In the short time since the spring general election, the new coalition government has announced significant changes to the health and social care regulatory sector.
These changes, which include the abolition or reform of several key regulatory bodies, were confirmed in the October Cabinet Office announcement on the reduction of the number of public bodies or quangos.
The report Liberating the NHS: Report of the Review of the Department of Health’s Arm’s-Length Bodies was published in July, following the white paper Equity and Excellence: Liberating the NHS. The arm’s-length bodies are the national network of 18 Department of Health organisations which regulate the health system to improve standards of care and protect public welfare.
Against the background of the government’s commitment to reduce the administrative costs of the NHS by 45 per cent, this review focuses on ensuring that those bodies that are retained are fit-for-purpose and affordable by simplifying their structure, removing duplicate functions, and radically reducing the total number of NHS bodies. Those which are retained will be subject to tight governance and strict accountability requirements.
Key in the regulatory sector amongst the Report’s wide-ranging proposals is the abolition of the General Social Care Council. The GSCC introduced professional regulation for over 95,000 social workers in the UK. As an executive non-departmental public body, its position is anomalous as the only professional regulator accountable to the secretary of state for health.
The Report finds no compelling reason to retain the GSCC and recommends that the regulation of social workers is put on the same footing as the health professions. The GSCC will therefore be abolished by primary legislation, probably by April 2012. Social workers’ regulation will move to the Health Professions Council, which currently regulates 185,000 registrants of 15 health-related professions including radiographers, psychologists and physiotherapists. The HPC will be renamed to reflect its new role, and regulation of social workers will become totally self-funding through registrants’ fees in common with all the healthcare professions.
The Council for Healthcare Regulatory Excellence oversees the nine major health professions regulators in the UK, including the General Medical Council, the General Dental Council and the pharmacy regulators. CHRE’s functions are to be retained, but it will be removed from the ALB sector and become self-funding by means of a levy on the regulators it supervises. It will also have an extended role in setting standards and assuring quality for voluntary registers.
The Office of the Health Professions Adjudicator was created by the Health & Social Care Act 2008 in the wake of a series of reviews of healthcare regulation, including the fifth Report of the Shipman Inquiry by Dame Janet Smith (now Lady Justice Smith). Her report advocated that, if public protection and public confidence in healthcare regulation were to be secured, the function of adjudicating upon medical disciplinary cases should be separated from investigation and prosecution. The GMC, in common with all the healthcare regulators, currently fulfils both roles with internal measures which aim to ensure independence in adjudication.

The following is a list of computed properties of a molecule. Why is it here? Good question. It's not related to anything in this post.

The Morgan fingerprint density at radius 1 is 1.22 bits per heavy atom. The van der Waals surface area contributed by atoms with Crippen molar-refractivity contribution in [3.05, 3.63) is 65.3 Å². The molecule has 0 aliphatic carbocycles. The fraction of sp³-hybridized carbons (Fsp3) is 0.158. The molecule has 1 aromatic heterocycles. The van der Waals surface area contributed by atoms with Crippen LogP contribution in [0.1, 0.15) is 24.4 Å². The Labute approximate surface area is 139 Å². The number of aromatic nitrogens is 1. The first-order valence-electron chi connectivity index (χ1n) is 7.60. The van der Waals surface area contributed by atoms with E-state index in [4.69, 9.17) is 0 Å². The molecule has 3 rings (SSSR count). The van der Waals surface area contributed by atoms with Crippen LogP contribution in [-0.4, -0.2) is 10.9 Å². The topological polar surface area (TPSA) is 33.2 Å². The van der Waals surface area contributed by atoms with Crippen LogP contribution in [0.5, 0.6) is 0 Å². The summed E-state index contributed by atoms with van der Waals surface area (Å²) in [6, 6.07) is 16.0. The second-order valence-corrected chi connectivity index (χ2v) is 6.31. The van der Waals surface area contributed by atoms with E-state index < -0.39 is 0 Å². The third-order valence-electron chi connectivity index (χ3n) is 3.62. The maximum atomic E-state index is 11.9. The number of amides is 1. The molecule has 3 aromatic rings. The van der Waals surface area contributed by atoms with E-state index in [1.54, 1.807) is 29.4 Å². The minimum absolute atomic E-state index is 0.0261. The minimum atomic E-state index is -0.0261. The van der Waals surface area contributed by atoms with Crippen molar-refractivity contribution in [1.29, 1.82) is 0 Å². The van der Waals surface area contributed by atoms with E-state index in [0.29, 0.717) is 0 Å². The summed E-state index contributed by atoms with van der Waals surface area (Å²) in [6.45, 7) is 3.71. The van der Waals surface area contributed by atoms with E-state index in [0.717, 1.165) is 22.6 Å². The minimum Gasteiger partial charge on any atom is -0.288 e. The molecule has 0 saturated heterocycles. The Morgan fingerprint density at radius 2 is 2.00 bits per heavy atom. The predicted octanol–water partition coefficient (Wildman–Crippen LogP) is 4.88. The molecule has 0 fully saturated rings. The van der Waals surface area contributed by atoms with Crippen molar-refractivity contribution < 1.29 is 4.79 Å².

OHPA was due to take over the GMC’s adjudication function in 2011, followed by that of the General Optical Council in 2012. Other healthcare regulators were likely to follow later. However, following the Report, the Government says it sees no compelling reason for OHPA and is not persuaded that the creation of another body is the most appropriate and proportionate way forward; steps to strengthen the adjudication process within the GMC can deliver substantially the same benefits and are the Government’s preferred option.
OHPA’s future will now be reviewed following the consultation “Fitness to Practise Adjudication for Health Professionals: Assessing different mechanism for delivery”. Responses were due by 11 October.
OHPA’s draft response suggests that the Government’s preferred option will necessitate similar mechanisms to strengthen independence of adjudication separately within each of the healthcare regulators. This will be slower, more complex, and ultimately more costly than proceeding with OHPA. Most importantly, it will not secure the confidence of the public in the effectiveness of healthcare regulation.
Another critical development, though not part of the ALBs review, is the announcement made in June by the secretary of state for education regarding his intention to introduce primary legislation to the abolish the General Teaching Council for England. The GTCE was created as the first regulator of the 580,000-strong teaching profession in England. There are no details yet as to how teachers will be regulated once it is dismantled.
In the meantime, the GTCE must continue to perform its statutory functions, including those relating to professional regulation, until its abolition, which is likely to be in July 2011.
The combined effect of these proposals on the regulatory sector is substantial. There is a question mark over the future of the regulation of two major professions, social work and teaching, as the detailed proposals for change and how it will be implemented are yet to be forthcoming. There will be mixed opinions about the OHPA proposal, but some may take the view that the removal of the adjudication function to an entirely distinct body represented a key plank in the long-term programme of reform of healthcare regulation and may question whether alternative proposals for internal separation go far enough to re-establish public confidence in the system.
Rosemary Rollason is head of the professional discipline & regulation department at Russell Jones & Walker.